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Edible Flowers


I love flowers in food, it is like bringing the flower garden to your table. And for some reason all of these flowers are very easy to grow. Once they are flowering in your garden (you might even already have some of these), you are not going to stop at fancying your water. Sprinkle them on cakes and puddings, toss them with your salads, cut them like bright colored confetti to sprinkle on a dull cookie that needs a little joy. Here are a few suggestions for using edible flowers:

Nasturtiums: They grow like weeds, plant them anywhere, they are beautiful both in water and salads. Chop up the flowers to put in your tea sandwiches as well.

Rose petals: They will look lovely in your drinks and also give them a faint fragrance, sprinkle them on your cakes for a quick and beautiful decoration.

Day lilies: I cut the petals into ribbons and put them into salads, they have a lovely crunch.

Squash blossoms: are delicious even cooked, put them on pizzas and flatbreads, stir them into a risotto at the last minute or put them in a quesadilla, stuff them and fry them like tempura for a treat.

Apple blossoms, Cherry blossoms, Citrus blossoms: All beautiful, the apple and cherry are too delicate for your water, but perfect to perch on your tea cake.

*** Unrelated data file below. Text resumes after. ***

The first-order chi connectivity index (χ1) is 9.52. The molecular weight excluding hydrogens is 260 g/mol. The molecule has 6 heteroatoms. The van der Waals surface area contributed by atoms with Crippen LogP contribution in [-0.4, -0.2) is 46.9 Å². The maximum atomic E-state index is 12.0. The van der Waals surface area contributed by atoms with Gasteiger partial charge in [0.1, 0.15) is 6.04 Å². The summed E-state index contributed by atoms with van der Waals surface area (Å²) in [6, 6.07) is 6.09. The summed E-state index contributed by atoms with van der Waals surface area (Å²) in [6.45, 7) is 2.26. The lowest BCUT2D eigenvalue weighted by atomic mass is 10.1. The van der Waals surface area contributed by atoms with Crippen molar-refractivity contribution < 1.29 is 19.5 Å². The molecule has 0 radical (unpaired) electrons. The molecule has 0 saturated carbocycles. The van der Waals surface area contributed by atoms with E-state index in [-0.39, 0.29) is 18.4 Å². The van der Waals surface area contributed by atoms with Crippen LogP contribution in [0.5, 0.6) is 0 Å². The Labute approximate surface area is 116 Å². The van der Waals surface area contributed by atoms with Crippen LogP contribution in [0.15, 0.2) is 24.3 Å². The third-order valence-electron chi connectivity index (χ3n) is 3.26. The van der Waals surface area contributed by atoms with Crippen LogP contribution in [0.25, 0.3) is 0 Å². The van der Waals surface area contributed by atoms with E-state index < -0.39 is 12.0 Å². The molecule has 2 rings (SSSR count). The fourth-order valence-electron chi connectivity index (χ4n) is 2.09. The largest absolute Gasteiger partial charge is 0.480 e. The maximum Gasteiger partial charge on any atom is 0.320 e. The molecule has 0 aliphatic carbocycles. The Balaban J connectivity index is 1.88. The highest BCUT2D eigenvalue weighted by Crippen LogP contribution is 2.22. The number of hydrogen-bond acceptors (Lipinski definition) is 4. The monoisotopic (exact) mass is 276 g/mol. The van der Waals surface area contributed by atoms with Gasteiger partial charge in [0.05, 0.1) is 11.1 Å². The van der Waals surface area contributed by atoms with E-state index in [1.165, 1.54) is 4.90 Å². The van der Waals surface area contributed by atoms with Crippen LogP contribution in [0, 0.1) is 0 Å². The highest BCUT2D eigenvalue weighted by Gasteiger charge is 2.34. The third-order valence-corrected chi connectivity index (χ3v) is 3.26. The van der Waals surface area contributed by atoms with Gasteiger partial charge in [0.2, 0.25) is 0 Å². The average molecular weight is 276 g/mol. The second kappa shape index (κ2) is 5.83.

Snapdragons: Colorful and fun to throw into a salad

Pansies: My favorite because their friendly faces come in jewel like colors

Sweet Alyssum: Tiny and sweet like honey

Borage: Easy to grow into big fearsome plants, try the blue petals, they taste like cucumbers… how about a pitcher of water with cucumber slices and borage petals!

Scented geraniums: Use sparingly as they are quite strong, they are also lovely to flavor sugar with, just put the leaves in your sugar bowl and see what happens.

Honeysuckle: Scented sweetly for your water.

Calendula: Adds a happy color wherever it is scattered.

Zinnias: Even happier colors.

Bachelor buttons (or cornflowers): Bring blue to your table.

Sunflowers: Spread the petals on savories and sweets, save the seeds for later.

Forget-me-nots: How could you forget one of these placed on a sugar cube or a tiny cookie?

Blossoms of Herbs: Like basil, mint, chamomile and lavender, good on both sweet and savory dishes.

One note of caution: always be sure the flowers you use are clean, bug (bee) free, and have not been sprayed with pesticides. If you are trying a new flower, check before you eat it, some innocent looking flowers are quite poisonous.

See how we use lettuce flowers here.


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One Response

  1. Lone says:

    Kirstin, I’m aware that olive oil is a “good” fat and that butter is an animal fat and therefore a “bad” fat for your health.  Is it possible to substitute olive oil for butter in cake recipes or will it change the consistency of the cake or the cookie? Also can you make your own Dukkah – the Middle Eastern spice and nut mix – and do you have a good recipe for this? Thanks for your help. Lone

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